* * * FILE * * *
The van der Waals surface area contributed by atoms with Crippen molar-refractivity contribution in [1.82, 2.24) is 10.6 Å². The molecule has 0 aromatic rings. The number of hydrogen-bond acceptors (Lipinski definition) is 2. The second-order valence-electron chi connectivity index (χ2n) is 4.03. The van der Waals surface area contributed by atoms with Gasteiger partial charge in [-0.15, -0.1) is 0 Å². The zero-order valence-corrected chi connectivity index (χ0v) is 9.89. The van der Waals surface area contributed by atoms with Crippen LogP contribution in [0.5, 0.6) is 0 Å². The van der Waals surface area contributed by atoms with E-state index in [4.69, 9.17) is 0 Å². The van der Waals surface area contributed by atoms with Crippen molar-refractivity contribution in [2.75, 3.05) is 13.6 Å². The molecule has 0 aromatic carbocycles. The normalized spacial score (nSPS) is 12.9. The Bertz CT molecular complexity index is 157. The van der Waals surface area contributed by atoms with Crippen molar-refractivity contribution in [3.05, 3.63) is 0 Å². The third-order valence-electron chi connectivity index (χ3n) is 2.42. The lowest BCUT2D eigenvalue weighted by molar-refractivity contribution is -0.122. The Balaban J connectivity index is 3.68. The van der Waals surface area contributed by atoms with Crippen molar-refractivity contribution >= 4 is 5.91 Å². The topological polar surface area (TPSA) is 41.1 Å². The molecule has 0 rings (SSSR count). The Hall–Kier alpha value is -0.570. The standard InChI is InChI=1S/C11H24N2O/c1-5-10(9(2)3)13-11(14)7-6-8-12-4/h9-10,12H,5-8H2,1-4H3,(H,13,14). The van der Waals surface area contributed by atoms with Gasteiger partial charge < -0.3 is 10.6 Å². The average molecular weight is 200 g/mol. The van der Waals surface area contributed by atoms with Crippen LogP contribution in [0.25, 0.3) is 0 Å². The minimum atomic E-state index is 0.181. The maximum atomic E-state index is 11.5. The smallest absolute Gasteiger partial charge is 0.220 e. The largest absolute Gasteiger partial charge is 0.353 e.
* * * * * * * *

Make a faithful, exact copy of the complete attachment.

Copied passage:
The van der Waals surface area contributed by atoms with Crippen molar-refractivity contribution in [1.82, 2.24) is 10.6 Å². The molecule has 0 aromatic rings. The number of hydrogen-bond acceptors (Lipinski definition) is 2. The second-order valence-electron chi connectivity index (χ2n) is 4.03. The van der Waals surface area contributed by atoms with Gasteiger partial charge in [-0.15, -0.1) is 0 Å². The zero-order valence-corrected chi connectivity index (χ0v) is 9.89. The van der Waals surface area contributed by atoms with Crippen LogP contribution in [0.5, 0.6) is 0 Å². The van der Waals surface area contributed by atoms with E-state index in [4.69, 9.17) is 0 Å². The van der Waals surface area contributed by atoms with Crippen molar-refractivity contribution in [2.75, 3.05) is 13.6 Å². The molecule has 0 aromatic carbocycles. The normalized spacial score (nSPS) is 12.9. The Bertz CT molecular complexity index is 157. The van der Waals surface area contributed by atoms with Crippen molar-refractivity contribution in [3.05, 3.63) is 0 Å². The third-order valence-electron chi connectivity index (χ3n) is 2.42. The lowest BCUT2D eigenvalue weighted by molar-refractivity contribution is -0.122. The Balaban J connectivity index is 3.68. The van der Waals surface area contributed by atoms with Crippen molar-refractivity contribution >= 4 is 5.91 Å². The topological polar surface area (TPSA) is 41.1 Å². The molecule has 0 rings (SSSR count). The Hall–Kier alpha value is -0.570. The standard InChI is InChI=1S/C11H24N2O/c1-5-10(9(2)3)13-11(14)7-6-8-12-4/h9-10,12H,5-8H2,1-4H3,(H,13,14). The van der Waals surface area contributed by atoms with Gasteiger partial charge < -0.3 is 10.6 Å². The average molecular weight is 200 g/mol. The van der Waals surface area contributed by atoms with Crippen LogP contribution in [0.25, 0.3) is 0 Å². The minimum atomic E-state index is 0.181. The maximum atomic E-state index is 11.5. The smallest absolute Gasteiger partial charge is 0.220 e. The largest absolute Gasteiger partial charge is 0.353 e.